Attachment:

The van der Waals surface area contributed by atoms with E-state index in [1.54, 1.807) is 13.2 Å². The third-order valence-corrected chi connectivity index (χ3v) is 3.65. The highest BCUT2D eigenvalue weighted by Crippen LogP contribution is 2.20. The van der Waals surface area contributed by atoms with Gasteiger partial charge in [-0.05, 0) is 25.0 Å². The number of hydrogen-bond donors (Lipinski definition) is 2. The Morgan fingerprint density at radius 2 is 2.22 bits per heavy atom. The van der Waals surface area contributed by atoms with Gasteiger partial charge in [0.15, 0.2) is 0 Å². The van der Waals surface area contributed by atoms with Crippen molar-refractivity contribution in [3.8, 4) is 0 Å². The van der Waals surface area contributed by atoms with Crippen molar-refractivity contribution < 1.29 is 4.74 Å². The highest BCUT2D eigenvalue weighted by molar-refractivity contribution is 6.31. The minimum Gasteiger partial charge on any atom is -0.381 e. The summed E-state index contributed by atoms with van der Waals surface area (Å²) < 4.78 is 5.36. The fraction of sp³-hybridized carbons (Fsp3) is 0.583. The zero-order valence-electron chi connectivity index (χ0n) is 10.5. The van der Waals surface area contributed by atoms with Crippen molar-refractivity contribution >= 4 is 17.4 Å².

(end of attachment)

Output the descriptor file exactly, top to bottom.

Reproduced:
The van der Waals surface area contributed by atoms with E-state index in [1.54, 1.807) is 13.2 Å². The third-order valence-corrected chi connectivity index (χ3v) is 3.65. The highest BCUT2D eigenvalue weighted by Crippen LogP contribution is 2.20. The van der Waals surface area contributed by atoms with Gasteiger partial charge in [-0.05, 0) is 25.0 Å². The number of hydrogen-bond donors (Lipinski definition) is 2. The Morgan fingerprint density at radius 2 is 2.22 bits per heavy atom. The van der Waals surface area contributed by atoms with Gasteiger partial charge in [0.15, 0.2) is 0 Å². The van der Waals surface area contributed by atoms with Crippen molar-refractivity contribution in [3.8, 4) is 0 Å². The van der Waals surface area contributed by atoms with Crippen molar-refractivity contribution < 1.29 is 4.74 Å². The highest BCUT2D eigenvalue weighted by molar-refractivity contribution is 6.31. The minimum Gasteiger partial charge on any atom is -0.381 e. The summed E-state index contributed by atoms with van der Waals surface area (Å²) < 4.78 is 5.36. The fraction of sp³-hybridized carbons (Fsp3) is 0.583. The zero-order valence-electron chi connectivity index (χ0n) is 10.5. The van der Waals surface area contributed by atoms with Crippen molar-refractivity contribution >= 4 is 17.4 Å².